Fig. 2.
Fig. 2.
Sampling efficiency for CIP10-R (a), GK2.69 (b), and FSP10 (c) samplers from present study, from previous studies for each sampler, and ISO/CEN/ACGIH respirable convention.
Fig. 3.
Fig. 3.
Bias maps of CIP10-R (a), GK2.69 (b), and FSP10 (c) samplers.
Dust loading effect on the high flow rate cyclones
Table 4 shows the sampling efficiencies of the GK2.69 and FSP10 cyclones before and after 3 h dust loading and the mass concentration for each test. Test 2 at 4 μm and Test 1 at 5 μm for GK2.69 cyclone gave statistically significant different performances before and after 3 h dust loading. For the FSP10 cyclone, Test 1 at 4 μm and Test 2 at 5 μm showed statistically significant differences. These inconsistent differences were considered as a reflection of experimental random error (sampler and experiment variance) rather than an indication that the sampling efficiency changes after dust loading inside of the cyclone. Chen and Huang (1999) showed that the sampling efficiency decreased ~20% when the 10-mm Nylon (SKC), Multi-inlet, and Bigger Body (a cyclone constructed with a bigger body diameter than 10-mm nylon cyclone) cyclones were exposed to potassium sodium tartrate. In the same study, however, it was also observed that the change of the sampling efficiency depended on the nature of the challenge particles.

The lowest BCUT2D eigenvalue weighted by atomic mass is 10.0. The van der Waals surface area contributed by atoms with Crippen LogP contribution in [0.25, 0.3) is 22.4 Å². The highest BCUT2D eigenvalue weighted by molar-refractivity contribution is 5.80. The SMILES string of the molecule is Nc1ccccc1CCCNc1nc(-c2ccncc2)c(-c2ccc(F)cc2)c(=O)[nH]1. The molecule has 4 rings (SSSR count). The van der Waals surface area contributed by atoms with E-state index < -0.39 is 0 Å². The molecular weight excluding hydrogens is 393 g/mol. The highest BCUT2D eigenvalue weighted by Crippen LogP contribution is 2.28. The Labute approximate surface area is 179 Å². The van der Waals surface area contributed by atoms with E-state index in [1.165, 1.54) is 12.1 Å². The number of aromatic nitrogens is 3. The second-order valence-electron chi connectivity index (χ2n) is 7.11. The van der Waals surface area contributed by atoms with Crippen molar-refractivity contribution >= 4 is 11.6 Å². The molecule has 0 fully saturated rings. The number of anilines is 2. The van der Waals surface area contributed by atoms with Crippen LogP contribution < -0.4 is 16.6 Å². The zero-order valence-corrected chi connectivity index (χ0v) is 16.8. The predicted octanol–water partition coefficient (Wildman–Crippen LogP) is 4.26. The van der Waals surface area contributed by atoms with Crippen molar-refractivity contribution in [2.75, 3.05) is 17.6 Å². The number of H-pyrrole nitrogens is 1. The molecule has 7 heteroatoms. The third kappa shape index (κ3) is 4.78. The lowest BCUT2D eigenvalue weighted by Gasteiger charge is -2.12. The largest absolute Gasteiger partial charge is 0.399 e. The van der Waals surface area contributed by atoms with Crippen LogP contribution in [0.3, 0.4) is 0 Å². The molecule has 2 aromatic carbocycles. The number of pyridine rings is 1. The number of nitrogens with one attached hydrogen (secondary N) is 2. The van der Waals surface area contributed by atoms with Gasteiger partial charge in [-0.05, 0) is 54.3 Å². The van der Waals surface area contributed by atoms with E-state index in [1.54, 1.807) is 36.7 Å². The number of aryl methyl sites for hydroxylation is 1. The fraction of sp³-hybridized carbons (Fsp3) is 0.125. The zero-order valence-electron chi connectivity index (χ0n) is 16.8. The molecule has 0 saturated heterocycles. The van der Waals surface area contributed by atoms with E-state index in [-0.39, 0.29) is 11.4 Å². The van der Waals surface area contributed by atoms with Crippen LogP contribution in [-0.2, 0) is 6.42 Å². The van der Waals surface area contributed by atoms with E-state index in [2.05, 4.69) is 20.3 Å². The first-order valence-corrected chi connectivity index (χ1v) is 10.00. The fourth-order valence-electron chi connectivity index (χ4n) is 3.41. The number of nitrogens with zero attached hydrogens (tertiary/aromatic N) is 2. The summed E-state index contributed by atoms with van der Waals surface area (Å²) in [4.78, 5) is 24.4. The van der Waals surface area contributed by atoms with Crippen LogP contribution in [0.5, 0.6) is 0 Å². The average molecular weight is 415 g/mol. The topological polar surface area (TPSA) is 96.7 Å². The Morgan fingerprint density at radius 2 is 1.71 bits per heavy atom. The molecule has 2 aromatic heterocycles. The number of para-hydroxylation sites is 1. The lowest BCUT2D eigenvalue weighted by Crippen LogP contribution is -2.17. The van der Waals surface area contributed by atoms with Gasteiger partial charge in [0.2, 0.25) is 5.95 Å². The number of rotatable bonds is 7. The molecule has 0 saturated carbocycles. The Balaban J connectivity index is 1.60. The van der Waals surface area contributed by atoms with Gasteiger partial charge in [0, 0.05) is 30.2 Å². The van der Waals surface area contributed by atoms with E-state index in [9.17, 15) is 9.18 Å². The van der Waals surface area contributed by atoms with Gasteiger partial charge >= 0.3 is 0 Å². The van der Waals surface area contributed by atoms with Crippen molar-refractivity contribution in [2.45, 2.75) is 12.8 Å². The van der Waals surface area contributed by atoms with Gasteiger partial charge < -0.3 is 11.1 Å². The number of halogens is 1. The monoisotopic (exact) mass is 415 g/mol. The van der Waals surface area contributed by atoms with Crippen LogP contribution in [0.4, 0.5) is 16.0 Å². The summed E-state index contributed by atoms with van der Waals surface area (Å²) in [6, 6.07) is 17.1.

Table 4.
Table 4.
Sampling efficiency at initial and 3 h dust loading for FSP10 and GK2.69
Mass concentration comparison
Table 5 shows mass concentration and net mass ratios of CIP10-R, GK2.69, and FSP10 samplers to the 10-mm nylon and HD cyclones, obtained by challenge from three different sizes of particles. The mass concentration ratios of FSP10 to 10-mm nylon cyclone and HD cyclone were the largest (1.85 and 1.54, respectively) with the aluminum oxide grade F800 test aerosol, followed by those of the CIP10-R and GK2.69. The mass concentration ratio decreased when the MMAD decreased for all the samplers. The difference of mass concentration ratio between the samplers also decreased when the MMAD decreased. The CIP10-R sampler underestimated the concentration up to 24% compared to the HD cyclone when the samplers were exposed to the AC fine dust.